News & Resources

Report finds incidents of child ID theft growing

Apr 06, 2011 Brian Bradley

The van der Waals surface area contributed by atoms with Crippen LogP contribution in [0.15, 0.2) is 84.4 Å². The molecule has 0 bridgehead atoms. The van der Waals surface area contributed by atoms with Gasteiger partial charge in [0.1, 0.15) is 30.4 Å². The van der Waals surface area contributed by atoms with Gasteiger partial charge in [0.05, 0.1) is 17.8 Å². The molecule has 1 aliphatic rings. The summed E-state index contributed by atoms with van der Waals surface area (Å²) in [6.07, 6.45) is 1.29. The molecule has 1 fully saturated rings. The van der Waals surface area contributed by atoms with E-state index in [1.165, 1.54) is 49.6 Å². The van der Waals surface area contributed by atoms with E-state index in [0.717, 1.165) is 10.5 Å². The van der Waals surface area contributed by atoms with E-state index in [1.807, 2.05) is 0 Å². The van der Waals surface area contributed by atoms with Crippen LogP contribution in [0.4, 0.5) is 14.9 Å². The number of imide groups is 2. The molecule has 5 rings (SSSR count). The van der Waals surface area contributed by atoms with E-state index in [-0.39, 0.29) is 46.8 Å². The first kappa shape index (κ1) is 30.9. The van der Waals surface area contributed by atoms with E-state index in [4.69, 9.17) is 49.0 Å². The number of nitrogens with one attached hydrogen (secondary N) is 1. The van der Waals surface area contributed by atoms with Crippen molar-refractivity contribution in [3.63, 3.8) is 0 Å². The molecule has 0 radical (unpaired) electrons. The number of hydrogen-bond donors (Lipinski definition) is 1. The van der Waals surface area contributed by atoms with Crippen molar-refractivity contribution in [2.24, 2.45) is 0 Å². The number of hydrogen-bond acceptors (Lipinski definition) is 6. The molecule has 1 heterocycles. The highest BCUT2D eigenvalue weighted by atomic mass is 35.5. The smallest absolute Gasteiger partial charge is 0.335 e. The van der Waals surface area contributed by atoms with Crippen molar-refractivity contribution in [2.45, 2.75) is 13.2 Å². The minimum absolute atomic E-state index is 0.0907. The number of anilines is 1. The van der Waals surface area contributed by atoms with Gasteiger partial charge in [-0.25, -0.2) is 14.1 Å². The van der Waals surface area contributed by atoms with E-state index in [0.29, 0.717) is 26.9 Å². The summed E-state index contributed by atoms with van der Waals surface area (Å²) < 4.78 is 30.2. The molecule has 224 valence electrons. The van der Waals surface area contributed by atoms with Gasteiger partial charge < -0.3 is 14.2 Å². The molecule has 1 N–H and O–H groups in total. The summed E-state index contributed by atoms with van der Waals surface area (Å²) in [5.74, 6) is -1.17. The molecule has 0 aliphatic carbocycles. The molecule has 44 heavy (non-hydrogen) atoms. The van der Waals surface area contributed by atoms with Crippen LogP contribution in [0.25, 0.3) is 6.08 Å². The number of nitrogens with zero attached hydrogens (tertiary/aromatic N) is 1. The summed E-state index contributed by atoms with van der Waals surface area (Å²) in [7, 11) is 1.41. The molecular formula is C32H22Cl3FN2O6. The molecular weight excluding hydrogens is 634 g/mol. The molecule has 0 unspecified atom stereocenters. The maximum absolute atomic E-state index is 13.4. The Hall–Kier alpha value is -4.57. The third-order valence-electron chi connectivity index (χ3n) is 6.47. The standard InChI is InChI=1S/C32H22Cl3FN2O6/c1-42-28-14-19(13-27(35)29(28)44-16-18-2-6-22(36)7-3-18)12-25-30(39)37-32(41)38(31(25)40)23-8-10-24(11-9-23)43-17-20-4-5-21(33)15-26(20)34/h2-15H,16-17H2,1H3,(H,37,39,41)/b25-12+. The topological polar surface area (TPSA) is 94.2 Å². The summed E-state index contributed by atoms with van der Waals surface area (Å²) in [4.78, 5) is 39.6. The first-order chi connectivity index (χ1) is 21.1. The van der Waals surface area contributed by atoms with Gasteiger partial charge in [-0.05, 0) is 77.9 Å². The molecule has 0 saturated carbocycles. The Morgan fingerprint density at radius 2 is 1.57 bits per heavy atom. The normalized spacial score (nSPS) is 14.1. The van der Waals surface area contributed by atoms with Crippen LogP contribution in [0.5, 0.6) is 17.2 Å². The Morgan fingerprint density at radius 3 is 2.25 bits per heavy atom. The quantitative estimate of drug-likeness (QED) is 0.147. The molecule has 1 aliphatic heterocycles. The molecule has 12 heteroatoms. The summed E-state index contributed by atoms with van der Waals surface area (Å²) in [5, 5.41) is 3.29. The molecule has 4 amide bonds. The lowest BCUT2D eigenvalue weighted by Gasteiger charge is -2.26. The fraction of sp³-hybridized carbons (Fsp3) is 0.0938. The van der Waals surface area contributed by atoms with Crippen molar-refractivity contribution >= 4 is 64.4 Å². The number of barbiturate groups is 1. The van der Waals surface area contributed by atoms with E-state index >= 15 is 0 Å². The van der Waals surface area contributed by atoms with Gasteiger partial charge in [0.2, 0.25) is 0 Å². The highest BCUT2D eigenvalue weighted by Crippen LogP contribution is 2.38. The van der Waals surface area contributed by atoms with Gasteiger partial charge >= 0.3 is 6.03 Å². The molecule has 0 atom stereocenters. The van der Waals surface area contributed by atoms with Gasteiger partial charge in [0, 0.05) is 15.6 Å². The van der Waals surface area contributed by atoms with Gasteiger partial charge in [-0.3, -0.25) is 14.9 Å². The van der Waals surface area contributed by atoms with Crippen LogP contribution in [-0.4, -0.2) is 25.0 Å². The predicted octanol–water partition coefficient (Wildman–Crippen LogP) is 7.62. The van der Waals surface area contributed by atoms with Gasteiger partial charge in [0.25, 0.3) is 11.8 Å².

While a recent study found the number of identity fraud victims declined in 2010, a separate report from the Carnegie Mellon CyLab suggests that cases of child ID theft are a growing concern. The non-scientific report - based on ID protection scans on 42,232 children - found that 10.2 percent of child victims had someone else using their Social Security numbers, a rate 51 times higher than adults in the same population. The children's identities were used to buy homes and cars, open credit card accounts, obtain driver's licenses and get jobs, the report found. More than 300 of the victims were under the 5 years of age; the youngest was 5 months old. It's possible for one Social Security number to appear on more than one criminal history, credit file or employment report, and many entities don't treat the numbers as unique identifiers, the report found. Minors' Social Security numbers are valuable because there is no process for an employer or creditor who is conducting a background check or pre-employment screening to verify that the name and birthday a fraudster provides are the ones officially attached to the number. Therefore, ID thieves who have access to a number with a "clean history" can attach any name or birth date they want, the report found. According to research from Javelin, the cost to consumers who are victims of ID fraud rose last year to $631 per incident. New account fraud, which is harder for victims to detect, was the most damaging. "This is an existential threat to our society," Richard Power, the study's author, told MSNBC. "The elephant in the room is that obviously we are not properly authenticating people at all." The report underscores the need for employers and landlords to conduct thorough checks before approving a new hire, signing a lease or granting credit. Businesses with consumer-facing web applications are starting to outsource their user identification and authentication needs, according to research from Forrester. The U.S. federal government has also committed to promoting the National Strategy for Trusted Identities in Cyberspace and other solutions for extra space preserving ID assurance in federated interactions, the report says. Within the next three years, ID assurance resources will combine Web 2.0 and Government 2.0 identity innovations, the report predicts.